Sending build context to Docker daemon 29.18kB Step 1/15 : FROM python:3.7.1 ---> 1e80caffd59e Step 2/15 : LABEL Author="Vicente Marçal" ---> Running in a7975e93672a Removing intermediate container a7975e93672a ---> 448662ef63d8 Step 3/15 : LABEL E-mail="firstname.lastname@example.org" ---> Running in 75f6319066de Removing intermediate container 75f6319066de ---> 0898192a03f7 Step 4/15 : LABEL version="0.0.1b" ---> Running in defb5aee2083 Removing intermediate container defb5aee2083 ---> 02042247ded0 Step 5/15 : ENV PYTHONDONTWRITEBYTECODE 1 ---> Running in 5e9124dfa05c Removing intermediate container 5e9124dfa05c ---> c35cd3ecc42f Step 6/15 : ENV FLASK_APP "backend/app.py" ---> Running in ea58e08644ad Removing intermediate container ea58e08644ad ---> f2fb780d29fc Step 7/15 : ENV FLASK_ENV "development" ---> Running in f72976410ba2 Removing intermediate container f72976410ba2 ---> bb444664e3b0 Step 8/15 : ENV FLASK_DEBUG True ---> Running in e18257443538 Removing intermediate container e18257443538 ---> a2bbca32f540 Step 9/15 : RUN mkdir /app ---> Running in ebbcc284fe40 Removing intermediate container ebbcc284fe40 ---> 7fb8c7fac9f8 Step 10/15 : WORKDIR /app ---> Running in c76604d10578 Removing intermediate container c76604d10578 ---> 074aa15fee4c Step 11/15 : COPY Pip* /app/ ---> 554f403d7b11 Step 12/15 : RUN pip install --upgrade pip && pip install pipenv && pipenv install --dev --system --deploy --ignore-pipfile ---> Running in 08faec42b7d5 Collecting pip Downloading https://files.pythonhosted.org/packages/d8/f3/413bab4ff08e1fc4828dfc59996d721917df8e8583ea85385d51125dceff/pip-19.0.3-py2.py3-none-any.whl (1.4MB) Installing collected packages: pip Found existing installation: pip 18.1 Uninstalling pip-18.1: Successfully uninstalled pip-18.1 Successfully installed pip-19.0.3 Collecting pipenv Downloading https://files.pythonhosted.org/packages/13/b4/3ffa55f77161cff9a5220f162670f7c5eb00df52e00939e203f601b0f579/pipenv-2018.11.26-py3-none-any.whl (5.2MB) Requirement already satisfied: pip>=9.0.1 in /usr/local/lib/python3.7/site-packages (from pipenv) (19.0.3) Collecting virtualenv-clone>=0.2.5 (from pipenv) Downloading https://files.pythonhosted.org/packages/e3/d9/d9c56deb483c4d3289a00b12046e41428be64e8236fa210111a1f57cc42d/virtualenv_clone-0.5.1-py2.py3-none-any.whl Collecting virtualenv (from pipenv) Downloading https://files.pythonhosted.org/packages/33/5d/314c760d4204f64e4a968275182b7751bd5c3249094757b39ba987dcfb5a/virtualenv-16.4.3-py2.py3-none-any.whl (2.0MB) Collecting certifi (from pipenv) Downloading https://files.pythonhosted.org/packages/9f/e0/accfc1b56b57e9750eba272e24c4dddeac86852c2bebd1236674d7887e8a/certifi-2018.11.29-py2.py3-none-any.whl (154kB) Requirement already satisfied: setuptools>=36.2.1 in /usr/local/lib/python3.7/site-packages (from pipenv) (40.6.2) Installing collected packages: virtualenv-clone, virtualenv, certifi, pipenv Successfully installed certifi-2018.11.29 pipenv-2018.11.26 virtualenv-16.4.3 virtualenv-clone-0.5.1 Installing dependencies from Pipfile.lock (9a5a3a)… Removing intermediate container 08faec42b7d5 ---> 740ed1329305 Step 13/15 : ADD . /app ---> 3551608282e2 Step 14/15 : EXPOSE 5000 ---> Running in 07b57fe6a5e7 Removing intermediate container 07b57fe6a5e7 ---> 2e07658bbae8 Step 15/15 : CMD flask run --host=0.0.0.0 ---> Running in bdf7404770f6 Removing intermediate container bdf7404770f6 ---> cf7d3ee68072 Successfully built cf7d3ee68072 Successfully tagged vm_docker_flask:latest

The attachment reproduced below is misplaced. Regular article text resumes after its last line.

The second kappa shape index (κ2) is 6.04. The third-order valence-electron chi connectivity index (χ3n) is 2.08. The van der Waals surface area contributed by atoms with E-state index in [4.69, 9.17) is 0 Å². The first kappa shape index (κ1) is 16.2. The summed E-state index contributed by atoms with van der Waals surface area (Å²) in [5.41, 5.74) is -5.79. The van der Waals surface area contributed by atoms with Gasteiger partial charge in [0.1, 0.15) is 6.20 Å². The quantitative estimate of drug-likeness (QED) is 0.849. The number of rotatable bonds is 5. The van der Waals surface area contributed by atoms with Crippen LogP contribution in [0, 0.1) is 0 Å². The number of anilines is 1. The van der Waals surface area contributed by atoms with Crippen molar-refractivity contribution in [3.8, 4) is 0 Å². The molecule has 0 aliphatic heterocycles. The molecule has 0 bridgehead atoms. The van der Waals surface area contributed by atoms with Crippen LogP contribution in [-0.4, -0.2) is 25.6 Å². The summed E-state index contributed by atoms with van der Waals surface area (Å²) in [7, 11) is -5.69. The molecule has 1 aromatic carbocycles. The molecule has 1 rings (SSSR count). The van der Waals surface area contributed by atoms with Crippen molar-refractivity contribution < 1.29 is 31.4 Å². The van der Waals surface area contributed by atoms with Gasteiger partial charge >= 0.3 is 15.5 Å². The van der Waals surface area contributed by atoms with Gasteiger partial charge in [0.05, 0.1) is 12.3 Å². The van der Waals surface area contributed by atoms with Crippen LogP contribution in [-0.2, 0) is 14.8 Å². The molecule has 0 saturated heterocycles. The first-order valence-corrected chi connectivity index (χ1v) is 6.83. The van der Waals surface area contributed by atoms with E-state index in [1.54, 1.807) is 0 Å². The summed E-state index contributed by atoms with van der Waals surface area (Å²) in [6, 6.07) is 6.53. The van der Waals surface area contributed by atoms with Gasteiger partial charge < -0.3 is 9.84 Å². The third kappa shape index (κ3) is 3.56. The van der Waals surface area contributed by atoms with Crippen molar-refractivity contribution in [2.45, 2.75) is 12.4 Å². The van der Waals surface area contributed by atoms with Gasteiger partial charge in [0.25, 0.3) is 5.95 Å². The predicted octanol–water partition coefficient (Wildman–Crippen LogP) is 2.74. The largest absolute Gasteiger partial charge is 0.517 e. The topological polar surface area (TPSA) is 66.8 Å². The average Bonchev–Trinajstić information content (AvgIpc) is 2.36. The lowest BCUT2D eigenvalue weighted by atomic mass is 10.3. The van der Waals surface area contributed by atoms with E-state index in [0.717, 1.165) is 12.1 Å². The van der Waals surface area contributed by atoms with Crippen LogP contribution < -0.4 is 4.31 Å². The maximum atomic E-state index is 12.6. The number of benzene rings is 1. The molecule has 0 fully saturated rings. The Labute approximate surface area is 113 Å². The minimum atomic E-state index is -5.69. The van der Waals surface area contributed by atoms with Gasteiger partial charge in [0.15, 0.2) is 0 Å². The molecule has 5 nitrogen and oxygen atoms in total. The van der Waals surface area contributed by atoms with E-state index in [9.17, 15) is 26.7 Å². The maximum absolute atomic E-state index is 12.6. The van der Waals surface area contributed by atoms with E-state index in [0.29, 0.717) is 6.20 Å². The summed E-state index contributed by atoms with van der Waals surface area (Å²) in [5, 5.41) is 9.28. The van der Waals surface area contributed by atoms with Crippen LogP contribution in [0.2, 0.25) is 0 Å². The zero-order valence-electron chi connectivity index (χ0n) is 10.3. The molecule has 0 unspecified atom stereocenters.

After that, we need to run our container. The follow Docker CLI command makes the magic:
docker run -d --name my_container_flask -p 5000:5000 vm_docker_flask
docker run runs our container, the flag
-d inform to Docker that is running in background, the flag
--name put the my_container_flask to our container, the flag
-p bind the port 5000 of container to port 5000 of host and, at the end, is the name of our image built in the
docker build command.
This command shows us this result in our terminal (or similar, because this command returns the container id):
Now we can do our first test, see if our container is running, for that we execute Docker CLI command like that:
pythonprojects/docker_flask_app [ docker container ps ] CONTAINER ID IMAGE COMMAND CREATED STATUS PORTS NAMES 880a5b59f2aa vm_docker_flask "/bin/sh -c 'flask r…" 15 minutes ago Up 15 minutes 0.0.0.0:5000->5000/tcp my_container_flask
This Docker CLI command shows us if our which containers are running and their info like Container ID, Image, Command and so on. In our case only my_container_flask how you can see above.
Another test that we can do is a simple HTTP request. I use httpie application in this test. See the terminal result:
pythonprojects/docker_flask_app [ http 0.0.0.0:5000 ] HTTP/1.0 200 OK Content-Length: 11 Content-Type: text/html; charset=utf-8 Date: Tue, 05 Mar 2019 18:17:24 GMT Server: Werkzeug/0.14.1 Python/3.7.1 Hello World
Now the most important test. We execute the pytest into our container to run tests against our Flask application. The test is just simple only assert if the status code returned by the Flask App is 200 Ok!
To do it we execute the follow Docker CLI command:
docker exec my_container_flask pytest
This docker CLI command runs pytest against my_container_flask and if all it is ok we have this terminal result:
=========================== test session starts ============================ platform linux -- Python 3.7.1, pytest-4.3.0, py-1.8.0, pluggy-0.9.0 rootdir: /app, inifile: pytest.ini plugins: sugar-0.9.2, flask-0.14.0 collected 1 item backend/blueprints/core/tests/test_bp_core.py . [100%] ========================= 1 passed in 0.06 seconds =========================